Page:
A woman walking in the Back Bay was struck by a duck boat shortly before noon Sunday afternoon, prompting renewed calls for legislation providing safeguards to prevent more accidents involving the lumbering amphibious vehicles.
The unidentified woman was struck at the intersection of Newbury and Clarendon streets, police said, where she had apparently been walking with her husband and son. She was treated at Tufts Medical Center for injuries that police said were not life-threatening.
The woman “was crossing contrary to the walk signal as the duck boat was turning left from Newbury onto Clarendon,” Boston police said in a statement Sunday. “She came in contact with the vehicle which caused her to fall to the ground. . . .”
The driver of the duck boat, which was named South End Sara, remained at the scene of the crash, which occurred at 11:25 a.m., police said. No citations were issued.
The incident comes in the midst of a push for additional regulations of the water-to-land vehicles, particularly by the parents of 28-year-old Allison Warmuth, who was killed in April by a Boston Duck Tours vehicle while riding her scooter in Beacon Hill. That accident focused concerns in part on whether the duck boats’ design and size make it difficult for the driver to see pedestrians and other, smaller vehicles.
After Sunday’s crash, Ivan Warmuth, Allison’s father, said the city should halt the Boston Duck Tours until safety changes are made.
“We’re very sorry to hear about this, obviously,” said Warmuth, who went to the scene with his wife, Martha, after they learned about the crash. “It’s an indicator that what we are asking for in the Senate bill is needed. The city should shut down the duck boat operators until they eliminate distracted driving. Even if it’s not a serious accident, it could have been.”
Warmuth continued, “There are many close calls that don’t get reported; any one of them could have been a tragedy.”
The Warmuths testified at a legislative committee hearing Thursday about safety improvements, along with Kevan Moniri, who was on the back of Allison Warmuth’s scooter at the time of her fatal crash.
Harry-Jacques Pierre, associate vice president with Rasky Baerlein, a public relations firm retained by the tour group, said in a statement Sunday that the company was grateful to hear from police that the injuries of the woman struck Sunday were not life-threatening.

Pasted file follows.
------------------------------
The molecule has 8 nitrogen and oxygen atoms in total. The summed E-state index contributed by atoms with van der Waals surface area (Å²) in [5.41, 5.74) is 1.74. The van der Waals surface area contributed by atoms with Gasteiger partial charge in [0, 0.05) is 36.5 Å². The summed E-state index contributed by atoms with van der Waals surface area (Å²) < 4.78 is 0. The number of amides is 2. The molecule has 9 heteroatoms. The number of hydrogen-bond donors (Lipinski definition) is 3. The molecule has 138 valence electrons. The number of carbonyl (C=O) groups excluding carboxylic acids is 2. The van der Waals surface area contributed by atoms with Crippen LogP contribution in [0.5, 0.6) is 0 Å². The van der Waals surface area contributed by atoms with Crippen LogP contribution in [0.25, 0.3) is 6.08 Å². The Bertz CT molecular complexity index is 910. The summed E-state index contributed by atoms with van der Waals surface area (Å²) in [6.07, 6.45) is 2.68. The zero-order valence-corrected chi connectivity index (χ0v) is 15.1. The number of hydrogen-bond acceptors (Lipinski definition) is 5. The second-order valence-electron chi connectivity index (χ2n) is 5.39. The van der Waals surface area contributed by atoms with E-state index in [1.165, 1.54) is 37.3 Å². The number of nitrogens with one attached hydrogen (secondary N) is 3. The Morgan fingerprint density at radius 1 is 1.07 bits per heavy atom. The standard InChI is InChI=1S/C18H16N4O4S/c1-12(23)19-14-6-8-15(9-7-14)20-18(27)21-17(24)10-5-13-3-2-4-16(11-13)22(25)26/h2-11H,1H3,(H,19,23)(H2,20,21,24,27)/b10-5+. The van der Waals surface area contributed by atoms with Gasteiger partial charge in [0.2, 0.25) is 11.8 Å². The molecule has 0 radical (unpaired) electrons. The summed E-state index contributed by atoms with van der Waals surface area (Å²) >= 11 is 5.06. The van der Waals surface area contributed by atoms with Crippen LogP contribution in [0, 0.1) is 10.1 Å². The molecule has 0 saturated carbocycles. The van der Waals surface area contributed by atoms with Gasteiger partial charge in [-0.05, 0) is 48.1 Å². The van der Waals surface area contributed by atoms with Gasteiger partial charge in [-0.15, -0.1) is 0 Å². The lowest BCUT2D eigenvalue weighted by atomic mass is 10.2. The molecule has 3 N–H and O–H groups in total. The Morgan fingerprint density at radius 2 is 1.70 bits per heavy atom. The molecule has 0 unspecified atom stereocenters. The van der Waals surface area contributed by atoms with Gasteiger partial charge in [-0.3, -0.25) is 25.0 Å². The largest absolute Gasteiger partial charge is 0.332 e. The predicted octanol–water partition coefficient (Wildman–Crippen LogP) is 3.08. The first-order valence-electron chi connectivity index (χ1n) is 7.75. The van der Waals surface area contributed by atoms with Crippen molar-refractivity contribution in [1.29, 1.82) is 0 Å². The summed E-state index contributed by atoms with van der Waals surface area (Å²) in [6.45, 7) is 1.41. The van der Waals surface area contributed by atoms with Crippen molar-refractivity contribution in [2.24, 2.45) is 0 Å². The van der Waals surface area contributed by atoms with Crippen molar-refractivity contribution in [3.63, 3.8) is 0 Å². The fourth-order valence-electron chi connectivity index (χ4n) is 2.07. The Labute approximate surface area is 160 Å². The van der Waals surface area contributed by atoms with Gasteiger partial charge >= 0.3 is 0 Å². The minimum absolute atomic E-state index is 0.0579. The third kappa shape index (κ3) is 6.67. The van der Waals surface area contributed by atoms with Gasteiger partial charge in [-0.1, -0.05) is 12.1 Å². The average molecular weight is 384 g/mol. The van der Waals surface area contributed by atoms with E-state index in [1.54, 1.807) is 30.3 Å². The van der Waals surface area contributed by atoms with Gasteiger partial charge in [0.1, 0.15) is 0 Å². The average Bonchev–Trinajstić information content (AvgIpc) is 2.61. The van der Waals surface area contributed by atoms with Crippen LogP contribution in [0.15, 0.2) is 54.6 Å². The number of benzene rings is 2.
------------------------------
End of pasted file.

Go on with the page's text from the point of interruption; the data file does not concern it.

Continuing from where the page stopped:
Pierre said Boston police told the company “that an eyewitness at the scene reports that our vehicle had the right of way and the pedestrian crossed against the signal.”
The driver has had a clean driving record for the past 10 years, Pierre said, and has not been involved in any accidents since he started working for Boston Duck Tours in February. The company declined to identify the driver.
Moniri said Sunday’s crash reiterates the need to toughen oversight.
“These are vehicles going from tourist site to tourist site, which are naturally some of the heaviest-trafficked parts of town,” Moniri said after being informed of the crash. “And they are doing so with a distracted driver narrating a tour, while operating a vehicle with worse blind spots than any vehicle on the road.”
Brendan Kearney, a spokesman for Walk Boston, a nonprofit that advocates for pedestrian safety, said duck boats are not suitable to urban environments where people are walking, biking, and driving.
“I’ve never sat in the driver’s seat of a duck boat, but I’m sure they are very difficult to drive,” he said. “They are vehicles that were meant to storm the beaches of Normandy. They were designed to do a very different thing than they are used for today.”
Martha Warmuth, mother of the woman killed in April, said she was troubled to hear that another person had been injured. “A lot of people don’t understand about the blind spots. We are very concerned for this person who was hit,” she said. “We call upon the city to take immediate action.”
Bonnie McGilpin, spokeswoman for Mayor Martin J. Walsh, said that officials are “working with state and local partners to see if there are additional steps that should be implemented to increase the safety of these vehicles.”
“The mayor’s thoughts go out to the woman injured this morning,” McGilpin said.
State Senator William Brownsberger, chairman of the Judiciary Committee and cosponsor of legislation intended to address the issue of distracted driving on sightseeing vehicles, said he was saddened to hear about Sunday’s crash.
“This frightening incident only underscores the changes we are trying to make,” he said. “It’s crystal clear to me that no one can safely operate a large tour vehicle and narrate a tour at the same time, period. It’s especially true in an inherently dangerous vehicle like a duck boat.” The proposed legislation focuses on duck boats because of their large size, he had said previously.
A witness at the scene, who declined to give his name, said he heard a loud bang, turned around, and saw a woman lying on the ground. Witnesses said dozens of people crowded around the woman while passengers remained on the vehicle for a short period before getting off.
Sarah Engelbrektsson was walking down Clarendon Street toward Newbury Street when she saw the duck boat stopped near the intersection.
Engelbrektsson, 22, said she is new to Boston and had not heard of safety concerns about the duck boats. She considered them a fun way to learn about the city. But the Sunday morning crash left her wary of them.
“You would think [the duck boats] would be able to see everything since they are so high up,” she said. “I’ll just have to look four times before crossing the street instead of two.”
Martha Warmuth said she and her husband’s hearts “are broken.”
“It’s hard to understand or appreciate how serious it is with these duck boats,” she said.